If you didn’t watch Blurred Lines last night on BBC, you probably should. It’s on iPlayer now, I’ll wait while you watch it.
Watched it? Good.
I thought it was interesting. Some of it was genuinely brilliant and some of it was… well… not so much. But a show that brings together Germaine Greer AND Mary Berry? It’s already fitting two of my academic hero’s into a mere hour of TV, so it’s going to be good.
I had this bizarre meta experience during the show. Blurred Lines was a documentary on sexism and misogyny in the age of the internet and at the point where they began talking about twitter, I decided to log onto twitter and see what people were saying. Wow. People were taking part in casual misogyny about a program about casual misogyny… so meta it hurts! Good on you twitterati, congratulations for being absolutely fucking foul and proving you contain the absolute cesspit of human existence! Thankfully people were saying good things too, it seems the message was not entirely lost.
Being a feminist is scary.
Yeah. It is.
I had a moment in class this term. It was Reading Art History, a module that explores different approaches that are open to art historians. So as usual I’d been pretty vocal throughout the previous six or so weeks. We’d covered biography, progress and Marxism amongst others. But on the way to the lecture I suddenly found myself panicking a little. I realised I was totally afraid of being outed as a feminist in a space that wasn’t ‘safe’. I was so desperately keen to discuss Linda Nochlin’s utterly brilliant essay, but at the same time scared of the backlash I might receive from my classmates. You know the even more crazy thing? My classmates are almost entirely female – I should have nothing to worry about.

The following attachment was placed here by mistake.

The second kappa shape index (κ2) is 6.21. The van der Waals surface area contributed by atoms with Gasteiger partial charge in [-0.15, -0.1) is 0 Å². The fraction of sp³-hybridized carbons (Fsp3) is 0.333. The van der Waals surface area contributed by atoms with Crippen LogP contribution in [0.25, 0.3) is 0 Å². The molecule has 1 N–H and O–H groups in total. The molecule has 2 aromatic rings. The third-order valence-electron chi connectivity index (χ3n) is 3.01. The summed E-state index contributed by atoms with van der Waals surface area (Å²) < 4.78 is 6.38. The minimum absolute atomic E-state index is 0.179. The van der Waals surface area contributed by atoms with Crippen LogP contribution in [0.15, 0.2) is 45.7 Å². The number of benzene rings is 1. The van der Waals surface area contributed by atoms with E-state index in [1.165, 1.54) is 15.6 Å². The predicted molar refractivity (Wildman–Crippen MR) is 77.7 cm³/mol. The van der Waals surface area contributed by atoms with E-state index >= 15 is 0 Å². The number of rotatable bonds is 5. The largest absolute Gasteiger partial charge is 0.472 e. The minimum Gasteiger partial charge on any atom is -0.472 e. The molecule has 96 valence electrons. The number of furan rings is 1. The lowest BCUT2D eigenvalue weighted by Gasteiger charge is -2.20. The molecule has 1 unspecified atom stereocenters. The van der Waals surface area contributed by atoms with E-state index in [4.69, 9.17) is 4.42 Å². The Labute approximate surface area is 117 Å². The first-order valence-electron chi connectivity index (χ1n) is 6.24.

I spoke out, no one had a go at me. I mean I still get called a lesbian on a regular basis by a particularly delightful group of girls in my class (apparently short hair makes you want to have sex with women – who knew!) but nothing really changed. Why was I worried? Because it’s not unusual to have deeply unpleasant comments aimed at you if you dare to speak out in public about women’s equality. Usually it’s puerile comments about my breasts or vagina to be honest. Or people like to assume that I don’t have a healthy sex life. I’d like to say it’s water off a ducks back, but it’s not. The comments grind you down.
So I was somewhat reassured when I went to a day of papers at an art history conference recently on the subject of curating feminist art and feminism in the future. There were some brilliant academics there, including one of my hero’s – Griselda Pollock. At the end of the day there was a round table discussion where there was some discussion about if being a feminist had become easier. The general consensus was that it hadn’t, and there was a deep sense of worry over young feminist art historians coming into the industry. Several participants said that they still didn’t always tell people exactly what their specialist area of research was, despite being some of the most respected feminist art historians in the world.
This is really sad stuff, but for the first time in my life I had a moment where I understood what the ‘sisterhood’ that many feminists refer to was all about. For the first time, in that room, I felt solidarity to the cause and a resoluteness to continue the work of brave early feminists. I don’t want to seem like a martyr, but perhaps you have to have some people who work through the misogyny and the nasty comments in order to make the world a better place. And perhaps it’s better that someone is an argumentative and thick skinned woman like me. After all, I’m used to invading the domain of men – otherwise known as the internet.
This posts now been in my ‘draft’ folder for a few days and I can’t remember what else I was going to write… I’m pretty sure I’ll come back and write about this again…